\subsection{Rejection Sampling}

One widely applicable method for sampling from a non-uniform distribution is the rejection method. This method is straightforward and works for any distribution in $\mathbb{R}^n$ with a PDF, but it can be highly inefficient for some classes of PDF. Making use of the method requires the following components:

\begin{enumerate} \item A target distribution with PDF $\rho(\mathbf{x})$, $\mathbf{x} \in \mathbb{R}^n$. \item A proposal distribution with PDF $r(\mathbf{x})$ that can be sampled from, for which there exists a constant $C \in \mathbb{R}$ such that $C r(\mathbf{x}) \ge \rho(\mathbf{x})$ for all $\mathbf{x}$. \item Some means of generating uniform (pseudo)random numbers. \end{enumerate}

\noindent Once one has these components, the target PDF can be sampled from as follows:

\begin{enumerate} \item Sample an $\mathbf{x}$ value from the proposal distribution. \item Uniformly sample on the interval $[0, r(\mathbf{x})]$, and call the sampled value $y$. \item If $y < \rho(\mathbf{x})$, return $\mathbf{x}$. Otherwise, reject $\mathbf{x}$ and return to Step 1. \end{enumerate}

\noindent One can imagine the 1D version of this algorithm in action by envisioning a graph of the PDF of the target distribution in the x-y plane. If we assume a uniform proposal distribution, the target PDF will fit under some horizontal line representing $C r(x)$. Now uniformly generate a collection of points in the area under the horizontal line (sort of like throwing darts at a rectangular dart board). The points that fall under the target PDF will be accepted -- their x-values are sampled from the target distribution, with a higher rejection rate in areas of lower probability density.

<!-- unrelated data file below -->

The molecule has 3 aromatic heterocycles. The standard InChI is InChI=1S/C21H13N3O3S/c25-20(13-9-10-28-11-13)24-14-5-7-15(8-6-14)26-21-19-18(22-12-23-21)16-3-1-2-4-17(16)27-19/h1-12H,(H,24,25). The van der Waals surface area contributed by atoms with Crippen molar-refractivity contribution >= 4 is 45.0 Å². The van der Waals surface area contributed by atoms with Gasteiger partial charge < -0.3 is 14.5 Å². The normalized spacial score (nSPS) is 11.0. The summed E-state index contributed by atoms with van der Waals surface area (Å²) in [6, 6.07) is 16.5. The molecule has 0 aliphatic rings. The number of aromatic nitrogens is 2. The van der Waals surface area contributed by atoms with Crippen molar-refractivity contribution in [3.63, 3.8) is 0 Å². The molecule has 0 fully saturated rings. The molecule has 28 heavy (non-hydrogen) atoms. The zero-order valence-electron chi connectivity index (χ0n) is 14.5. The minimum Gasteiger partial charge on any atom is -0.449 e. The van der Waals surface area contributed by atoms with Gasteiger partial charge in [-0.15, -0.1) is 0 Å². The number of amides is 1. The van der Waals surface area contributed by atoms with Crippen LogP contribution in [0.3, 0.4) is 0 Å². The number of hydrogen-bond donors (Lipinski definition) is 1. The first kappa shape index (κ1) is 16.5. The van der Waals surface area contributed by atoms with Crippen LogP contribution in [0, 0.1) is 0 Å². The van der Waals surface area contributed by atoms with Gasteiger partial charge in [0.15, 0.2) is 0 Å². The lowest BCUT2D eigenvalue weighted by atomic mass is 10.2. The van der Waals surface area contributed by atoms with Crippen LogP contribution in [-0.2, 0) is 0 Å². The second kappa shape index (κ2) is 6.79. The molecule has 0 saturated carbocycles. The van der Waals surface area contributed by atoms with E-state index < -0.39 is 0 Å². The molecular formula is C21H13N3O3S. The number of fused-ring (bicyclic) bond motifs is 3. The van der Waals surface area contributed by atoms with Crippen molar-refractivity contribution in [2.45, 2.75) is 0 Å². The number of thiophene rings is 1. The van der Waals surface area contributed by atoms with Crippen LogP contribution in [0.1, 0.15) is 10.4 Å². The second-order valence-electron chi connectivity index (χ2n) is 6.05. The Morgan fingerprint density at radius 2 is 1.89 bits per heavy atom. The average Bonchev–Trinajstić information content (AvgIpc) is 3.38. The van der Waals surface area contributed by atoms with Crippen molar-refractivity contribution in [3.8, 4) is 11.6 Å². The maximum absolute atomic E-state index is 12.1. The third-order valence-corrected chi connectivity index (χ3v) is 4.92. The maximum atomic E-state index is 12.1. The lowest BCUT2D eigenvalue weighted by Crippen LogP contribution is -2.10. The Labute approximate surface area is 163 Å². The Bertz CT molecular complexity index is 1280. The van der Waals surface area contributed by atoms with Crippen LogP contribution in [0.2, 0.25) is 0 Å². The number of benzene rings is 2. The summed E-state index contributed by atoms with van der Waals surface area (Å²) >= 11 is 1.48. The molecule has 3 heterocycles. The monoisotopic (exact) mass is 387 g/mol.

The number of rejections will be roughly proportional to the area between the target and proposal PDFs (with the latter scaled by the constant). If this area is large, sampling will be very inefficient. Non-uniform proposal distributions that minimize this area can improve the overall efficiency of the algorithm by sharply reducing the number of rejections needed before a valid sample is obtained. Note that the PDFs here need not be normalized, so the rejection method can be used to sample from distributions for which a normalization constant cannot be easily obtained.

\subsection{Direct Sampling}

Direct sampling, also known as inversion sampling or the cumulative distribution function (CDF) method, is an alternative to rejection sampling. It is oftentimes the more efficient method, but there are stricter limitations on the distributions it can be used to sample from.

For the single variable case, take $\xi$ to be a uniform random variable on the interval $[0, 1]$, and $x$ to be the random variable we want to sample (with PDF $\rho(x)$). The goal of direct sampling is to use the uniform random variable $\xi$, which can be easily sampled, to sample from the distribution underlying $x$. To do so, we need to find a transformation $T$ to apply to $\xi$ so that the resulting PDF of $x = T(\xi)$ matches $\rho(x)$.